Many of the lands functioned as cooperatives, with residents dividing labor: tending to the farm, repairing buildings, overseeing finances, accompanying each other to medical appointments, which could be quite a haul from their pastoral homes. In the absence of the men, women often comfortably lounged around the premises in various states of undress.

HOWL in particular was envisioned “as a place where young women have role models of strong old women and the children learn naturally the good things about growing old as well as the not so good,” Alverta Perkins wrote in a newsletter in 1986. (That bulletin also included a list of “actualizing” workshops and talks, like “Pelvic Power” and “no voice weekend — a gathering of deaf and hearing women with no verbal communication.”)

The scenic property continues to serve as a sanctuary where feminists can meet and engage in new challenges. They lead workshops, build sheds, shoot arrows, chop down trees — “even just use a tool and not have it taken out of their hands,” said Ms. Ravin, who commands her presence at HOWL with a thin walking stick. Often, newcomers talk of discovering themselves amid the forested landscape.

“Through the process of interacting with land, they become empowered, become part of a community, and help create something larger than themselves,” Ms. Ravin said.

Shaina Levee, 35, a psychotherapist in Richmond, Vt., discovered HOWL through a Craigslist housing search in late 2017. For five months of subsidized rent, she made sure the pipes worked and water flowed, and that guests were welcomed properly. With the money she saved, she was able to open a mental health practice in Stowe.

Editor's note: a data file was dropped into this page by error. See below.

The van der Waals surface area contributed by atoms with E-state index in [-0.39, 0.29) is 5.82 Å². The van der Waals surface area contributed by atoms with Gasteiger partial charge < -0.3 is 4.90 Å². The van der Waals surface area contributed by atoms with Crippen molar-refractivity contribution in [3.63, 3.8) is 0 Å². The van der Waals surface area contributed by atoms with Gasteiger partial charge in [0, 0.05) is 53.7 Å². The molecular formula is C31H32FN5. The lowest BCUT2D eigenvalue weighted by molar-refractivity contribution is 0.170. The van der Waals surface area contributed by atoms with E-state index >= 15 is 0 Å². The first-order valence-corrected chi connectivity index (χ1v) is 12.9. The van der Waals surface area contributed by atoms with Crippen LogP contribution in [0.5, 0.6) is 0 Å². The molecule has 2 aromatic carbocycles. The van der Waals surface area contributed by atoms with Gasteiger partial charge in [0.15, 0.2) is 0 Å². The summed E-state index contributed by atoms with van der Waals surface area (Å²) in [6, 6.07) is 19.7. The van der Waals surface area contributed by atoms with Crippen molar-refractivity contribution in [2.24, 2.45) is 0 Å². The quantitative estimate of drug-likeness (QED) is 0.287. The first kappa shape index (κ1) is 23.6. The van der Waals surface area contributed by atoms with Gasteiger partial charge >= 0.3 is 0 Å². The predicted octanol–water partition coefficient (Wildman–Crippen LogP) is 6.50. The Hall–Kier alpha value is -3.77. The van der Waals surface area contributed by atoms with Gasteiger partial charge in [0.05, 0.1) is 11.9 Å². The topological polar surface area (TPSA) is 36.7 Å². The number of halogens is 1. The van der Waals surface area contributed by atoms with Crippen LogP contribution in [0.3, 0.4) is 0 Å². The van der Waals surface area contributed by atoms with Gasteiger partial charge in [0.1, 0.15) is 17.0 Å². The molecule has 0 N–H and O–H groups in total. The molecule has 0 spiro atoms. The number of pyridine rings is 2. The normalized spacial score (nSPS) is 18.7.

Ms. Levee had attended women’s groups and conferences, but HOWL felt different: The setting, work ethic and familial “circle of aunties” brought her back the next year.

“There’s a healing component,” she said. Other visitors felt it, too.

“I didn’t realize the weight of society’s judgments that I had internalized until I didn’t have those anymore,” said Katherine Ayers, a 35-year-old Ph.D. student at Virginia Tech, who camped at HOWL in 2018. Over the course of the last year, she visited eight more lands. In her travels, she rarely came across another woman her age. Most everyone was 20 years older.

Ms. Ravin is determined to modernize HOWL to attract younger women. The board has begun reaching out to female-focused circles, like the Vermont Business Women’s Business Association and the Greater Burlington Women’s Forum, to boost its signal. More recently, HOWL joined Hipcamp, an online camping booking platform, which has led to an uptick in visitors.